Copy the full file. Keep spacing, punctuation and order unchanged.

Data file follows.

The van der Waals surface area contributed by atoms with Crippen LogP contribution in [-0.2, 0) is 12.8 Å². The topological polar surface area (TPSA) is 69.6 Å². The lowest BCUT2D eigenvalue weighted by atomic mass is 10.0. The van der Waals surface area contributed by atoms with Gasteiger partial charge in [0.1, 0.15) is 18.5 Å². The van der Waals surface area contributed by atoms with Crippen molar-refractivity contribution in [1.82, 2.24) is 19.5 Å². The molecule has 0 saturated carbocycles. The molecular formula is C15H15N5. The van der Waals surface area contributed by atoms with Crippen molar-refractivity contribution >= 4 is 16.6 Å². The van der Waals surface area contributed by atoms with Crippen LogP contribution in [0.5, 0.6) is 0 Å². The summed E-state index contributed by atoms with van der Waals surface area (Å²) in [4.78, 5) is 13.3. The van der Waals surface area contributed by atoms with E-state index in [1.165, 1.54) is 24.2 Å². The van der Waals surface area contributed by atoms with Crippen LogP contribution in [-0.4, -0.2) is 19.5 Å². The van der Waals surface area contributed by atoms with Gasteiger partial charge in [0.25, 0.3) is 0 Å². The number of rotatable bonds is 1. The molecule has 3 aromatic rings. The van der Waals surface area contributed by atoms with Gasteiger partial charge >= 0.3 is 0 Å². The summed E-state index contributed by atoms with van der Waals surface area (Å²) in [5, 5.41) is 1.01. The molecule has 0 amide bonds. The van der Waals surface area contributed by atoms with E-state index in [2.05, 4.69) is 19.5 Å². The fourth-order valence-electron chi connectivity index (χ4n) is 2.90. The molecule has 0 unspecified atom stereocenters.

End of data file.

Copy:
The van der Waals surface area contributed by atoms with Crippen LogP contribution in [-0.2, 0) is 12.8 Å². The topological polar surface area (TPSA) is 69.6 Å². The lowest BCUT2D eigenvalue weighted by atomic mass is 10.0. The van der Waals surface area contributed by atoms with Gasteiger partial charge in [0.1, 0.15) is 18.5 Å². The van der Waals surface area contributed by atoms with Crippen molar-refractivity contribution in [1.82, 2.24) is 19.5 Å². The molecule has 0 saturated carbocycles. The molecular formula is C15H15N5. The van der Waals surface area contributed by atoms with Crippen molar-refractivity contribution >= 4 is 16.6 Å². The van der Waals surface area contributed by atoms with Crippen LogP contribution in [0.5, 0.6) is 0 Å². The summed E-state index contributed by atoms with van der Waals surface area (Å²) in [4.78, 5) is 13.3. The van der Waals surface area contributed by atoms with E-state index in [1.165, 1.54) is 24.2 Å². The van der Waals surface area contributed by atoms with Crippen LogP contribution in [-0.4, -0.2) is 19.5 Å². The van der Waals surface area contributed by atoms with Gasteiger partial charge in [0.25, 0.3) is 0 Å². The number of rotatable bonds is 1. The molecule has 3 aromatic rings. The van der Waals surface area contributed by atoms with Gasteiger partial charge >= 0.3 is 0 Å². The summed E-state index contributed by atoms with van der Waals surface area (Å²) in [5, 5.41) is 1.01. The molecule has 0 amide bonds. The van der Waals surface area contributed by atoms with E-state index in [2.05, 4.69) is 19.5 Å². The fourth-order valence-electron chi connectivity index (χ4n) is 2.90. The molecule has 0 unspecified atom stereocenters.